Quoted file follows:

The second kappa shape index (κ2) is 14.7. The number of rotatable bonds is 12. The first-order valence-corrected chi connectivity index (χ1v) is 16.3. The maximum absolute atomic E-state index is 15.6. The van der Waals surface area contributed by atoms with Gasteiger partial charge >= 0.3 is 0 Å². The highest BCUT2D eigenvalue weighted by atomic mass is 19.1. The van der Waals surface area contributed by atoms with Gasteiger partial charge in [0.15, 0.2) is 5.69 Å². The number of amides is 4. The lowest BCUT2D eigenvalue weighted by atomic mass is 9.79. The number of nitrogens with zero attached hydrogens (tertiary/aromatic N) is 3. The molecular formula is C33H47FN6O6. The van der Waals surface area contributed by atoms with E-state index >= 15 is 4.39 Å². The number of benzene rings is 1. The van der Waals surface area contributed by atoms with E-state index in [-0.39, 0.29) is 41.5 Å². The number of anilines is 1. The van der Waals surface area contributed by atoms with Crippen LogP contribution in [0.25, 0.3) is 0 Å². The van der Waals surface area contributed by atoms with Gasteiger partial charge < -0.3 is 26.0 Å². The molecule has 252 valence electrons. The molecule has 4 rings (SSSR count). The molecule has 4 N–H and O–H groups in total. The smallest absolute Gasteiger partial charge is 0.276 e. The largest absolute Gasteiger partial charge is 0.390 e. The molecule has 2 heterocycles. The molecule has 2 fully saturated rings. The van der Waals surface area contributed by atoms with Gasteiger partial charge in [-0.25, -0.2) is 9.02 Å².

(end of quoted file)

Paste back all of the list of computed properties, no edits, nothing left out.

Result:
The second kappa shape index (κ2) is 14.7. The number of rotatable bonds is 12. The first-order valence-corrected chi connectivity index (χ1v) is 16.3. The maximum absolute atomic E-state index is 15.6. The van der Waals surface area contributed by atoms with Gasteiger partial charge >= 0.3 is 0 Å². The highest BCUT2D eigenvalue weighted by atomic mass is 19.1. The van der Waals surface area contributed by atoms with Gasteiger partial charge in [0.15, 0.2) is 5.69 Å². The number of amides is 4. The lowest BCUT2D eigenvalue weighted by atomic mass is 9.79. The number of nitrogens with zero attached hydrogens (tertiary/aromatic N) is 3. The molecular formula is C33H47FN6O6. The van der Waals surface area contributed by atoms with E-state index >= 15 is 4.39 Å². The number of benzene rings is 1. The van der Waals surface area contributed by atoms with E-state index in [-0.39, 0.29) is 41.5 Å². The number of anilines is 1. The van der Waals surface area contributed by atoms with Crippen LogP contribution in [0.25, 0.3) is 0 Å². The van der Waals surface area contributed by atoms with Gasteiger partial charge < -0.3 is 26.0 Å². The molecule has 252 valence electrons. The molecule has 4 rings (SSSR count). The molecule has 4 N–H and O–H groups in total. The smallest absolute Gasteiger partial charge is 0.276 e. The largest absolute Gasteiger partial charge is 0.390 e. The molecule has 2 heterocycles. The molecule has 2 fully saturated rings. The van der Waals surface area contributed by atoms with Gasteiger partial charge in [-0.25, -0.2) is 9.02 Å².